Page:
4. Domaine Philippe Charlopin-Parizot Marsannay, 2005 , Fixin, Côte d'Or, Pinot Noir and
5. Gary Farrell 2006,Russian River, CA, Pinot Noir
The theme was to confirm whether the Chateau Mont-Perat, a Bordeaux red blend wine from France, outperforms a Napa wana-be French, Overture.
The other theme in conjunction was whether we could tell the Russian River Pinot Noir from the Marsannay Pinot Noir. The Brunello was added as a wild card that was expected to hinder (in other words, to challenge) our sense of taste.
The result was miserable in terms of our excellence in tasting good wines. We could successfully categorize the two Bordeaux-type wines from the others and identify the Russian river as a Pinot Noir. One fault was the Marsannay and the Brunello were reversed. The Marsannay showed, unexpectedly from pinot noir grape, a strong structure and its rich taste and thus the Brunello was considered as the Pino Noir. The Brunello worked very well as the hindrance in that sense.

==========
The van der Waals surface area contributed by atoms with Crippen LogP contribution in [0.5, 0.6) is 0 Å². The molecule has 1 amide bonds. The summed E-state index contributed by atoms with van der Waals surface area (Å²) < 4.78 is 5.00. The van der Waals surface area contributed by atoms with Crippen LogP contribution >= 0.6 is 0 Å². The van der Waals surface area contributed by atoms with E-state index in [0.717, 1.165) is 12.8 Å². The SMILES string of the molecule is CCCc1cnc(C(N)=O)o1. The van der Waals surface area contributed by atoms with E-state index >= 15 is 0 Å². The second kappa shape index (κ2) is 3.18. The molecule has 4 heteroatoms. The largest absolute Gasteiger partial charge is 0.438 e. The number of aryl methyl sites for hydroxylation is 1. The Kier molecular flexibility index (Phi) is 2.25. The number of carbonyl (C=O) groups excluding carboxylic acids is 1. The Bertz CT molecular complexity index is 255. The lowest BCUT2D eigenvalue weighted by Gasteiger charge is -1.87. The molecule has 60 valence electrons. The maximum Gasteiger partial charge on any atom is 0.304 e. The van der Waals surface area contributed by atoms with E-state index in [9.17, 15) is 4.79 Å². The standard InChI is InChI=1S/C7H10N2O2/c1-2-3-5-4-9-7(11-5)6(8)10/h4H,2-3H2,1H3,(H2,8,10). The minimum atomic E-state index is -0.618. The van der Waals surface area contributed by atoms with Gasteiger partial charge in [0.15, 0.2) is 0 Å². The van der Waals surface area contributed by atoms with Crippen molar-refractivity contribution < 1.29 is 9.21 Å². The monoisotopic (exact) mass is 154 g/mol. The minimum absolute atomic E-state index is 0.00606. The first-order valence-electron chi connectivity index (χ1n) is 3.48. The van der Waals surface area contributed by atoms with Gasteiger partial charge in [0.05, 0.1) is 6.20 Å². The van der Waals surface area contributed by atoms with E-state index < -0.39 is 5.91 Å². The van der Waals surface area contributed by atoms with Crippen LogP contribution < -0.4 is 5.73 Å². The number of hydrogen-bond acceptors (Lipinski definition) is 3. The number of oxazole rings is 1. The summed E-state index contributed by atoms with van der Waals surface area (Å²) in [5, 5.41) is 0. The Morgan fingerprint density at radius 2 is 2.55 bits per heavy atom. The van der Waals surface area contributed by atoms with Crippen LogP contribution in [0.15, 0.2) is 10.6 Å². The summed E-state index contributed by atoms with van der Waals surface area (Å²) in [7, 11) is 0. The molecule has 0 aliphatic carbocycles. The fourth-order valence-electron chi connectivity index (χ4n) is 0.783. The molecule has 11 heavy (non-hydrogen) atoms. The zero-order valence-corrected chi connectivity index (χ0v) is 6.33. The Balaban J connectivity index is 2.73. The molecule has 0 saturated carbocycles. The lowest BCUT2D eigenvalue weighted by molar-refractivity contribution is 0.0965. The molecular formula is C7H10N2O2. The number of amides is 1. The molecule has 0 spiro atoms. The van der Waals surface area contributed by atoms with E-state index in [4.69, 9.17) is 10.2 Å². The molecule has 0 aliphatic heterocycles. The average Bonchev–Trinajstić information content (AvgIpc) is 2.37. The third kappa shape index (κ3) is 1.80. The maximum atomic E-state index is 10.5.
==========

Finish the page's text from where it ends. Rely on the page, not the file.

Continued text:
More than worse, the total evaluation results turned out deceptive since the Chateau Mont-Perat and the Overture were reversed also.
I didn’t expect that the French lower pedigree wine represented a typical and expensive Californian strong color and flavor, while the Overture represented a thin and elegant French delicate. So, that means a French wine is becoming more than Californian and vise versa. I together with the other participants lost the game.
Anyway, the party continued till 8pm and we really enjoyed the five bottle of red wines.
Five wine addicts joined a wine tasting party held on Sunday, November 16, 2008, 2pm-8pm in Tokyo. According to the Wine Enjoyment Guide for a blind test,